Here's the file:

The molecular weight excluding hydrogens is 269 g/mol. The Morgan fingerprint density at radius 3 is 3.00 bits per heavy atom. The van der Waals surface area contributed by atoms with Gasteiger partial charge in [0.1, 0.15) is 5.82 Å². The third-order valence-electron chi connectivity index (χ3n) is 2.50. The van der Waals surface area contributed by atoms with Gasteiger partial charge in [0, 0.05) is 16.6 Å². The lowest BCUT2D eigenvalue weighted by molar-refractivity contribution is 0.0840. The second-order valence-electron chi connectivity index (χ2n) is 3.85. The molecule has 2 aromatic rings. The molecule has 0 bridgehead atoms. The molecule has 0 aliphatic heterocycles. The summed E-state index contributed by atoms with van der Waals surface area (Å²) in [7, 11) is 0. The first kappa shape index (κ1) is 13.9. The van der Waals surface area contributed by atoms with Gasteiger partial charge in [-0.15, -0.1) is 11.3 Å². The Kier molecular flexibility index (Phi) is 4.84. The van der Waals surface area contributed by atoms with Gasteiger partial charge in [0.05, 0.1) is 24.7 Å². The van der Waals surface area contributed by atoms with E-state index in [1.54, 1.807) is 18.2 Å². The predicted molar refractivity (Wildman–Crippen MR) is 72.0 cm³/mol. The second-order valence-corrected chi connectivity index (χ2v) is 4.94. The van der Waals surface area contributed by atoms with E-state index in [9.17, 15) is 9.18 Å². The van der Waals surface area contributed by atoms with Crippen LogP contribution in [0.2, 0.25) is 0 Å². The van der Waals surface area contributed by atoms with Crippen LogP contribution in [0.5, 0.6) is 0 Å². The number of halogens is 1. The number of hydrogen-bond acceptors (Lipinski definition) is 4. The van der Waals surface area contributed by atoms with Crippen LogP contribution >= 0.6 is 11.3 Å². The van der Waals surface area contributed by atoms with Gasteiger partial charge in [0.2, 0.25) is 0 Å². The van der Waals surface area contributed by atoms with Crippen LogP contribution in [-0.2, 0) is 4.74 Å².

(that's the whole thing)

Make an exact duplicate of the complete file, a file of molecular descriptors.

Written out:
The molecular weight excluding hydrogens is 269 g/mol. The Morgan fingerprint density at radius 3 is 3.00 bits per heavy atom. The van der Waals surface area contributed by atoms with Gasteiger partial charge in [0.1, 0.15) is 5.82 Å². The third-order valence-electron chi connectivity index (χ3n) is 2.50. The van der Waals surface area contributed by atoms with Gasteiger partial charge in [0, 0.05) is 16.6 Å². The lowest BCUT2D eigenvalue weighted by molar-refractivity contribution is 0.0840. The second-order valence-electron chi connectivity index (χ2n) is 3.85. The molecule has 2 aromatic rings. The molecule has 0 bridgehead atoms. The molecule has 0 aliphatic heterocycles. The summed E-state index contributed by atoms with van der Waals surface area (Å²) in [7, 11) is 0. The first kappa shape index (κ1) is 13.9. The van der Waals surface area contributed by atoms with Gasteiger partial charge in [-0.15, -0.1) is 11.3 Å². The Kier molecular flexibility index (Phi) is 4.84. The van der Waals surface area contributed by atoms with Gasteiger partial charge in [0.05, 0.1) is 24.7 Å². The van der Waals surface area contributed by atoms with E-state index in [1.54, 1.807) is 18.2 Å². The predicted molar refractivity (Wildman–Crippen MR) is 72.0 cm³/mol. The second-order valence-corrected chi connectivity index (χ2v) is 4.94. The van der Waals surface area contributed by atoms with E-state index in [9.17, 15) is 9.18 Å². The van der Waals surface area contributed by atoms with Crippen LogP contribution in [0.2, 0.25) is 0 Å². The van der Waals surface area contributed by atoms with Crippen LogP contribution in [0.5, 0.6) is 0 Å². The number of halogens is 1. The number of hydrogen-bond acceptors (Lipinski definition) is 4. The van der Waals surface area contributed by atoms with Crippen LogP contribution >= 0.6 is 11.3 Å². The van der Waals surface area contributed by atoms with Gasteiger partial charge in [0.2, 0.25) is 0 Å². The van der Waals surface area contributed by atoms with Crippen LogP contribution in [-0.2, 0) is 4.74 Å².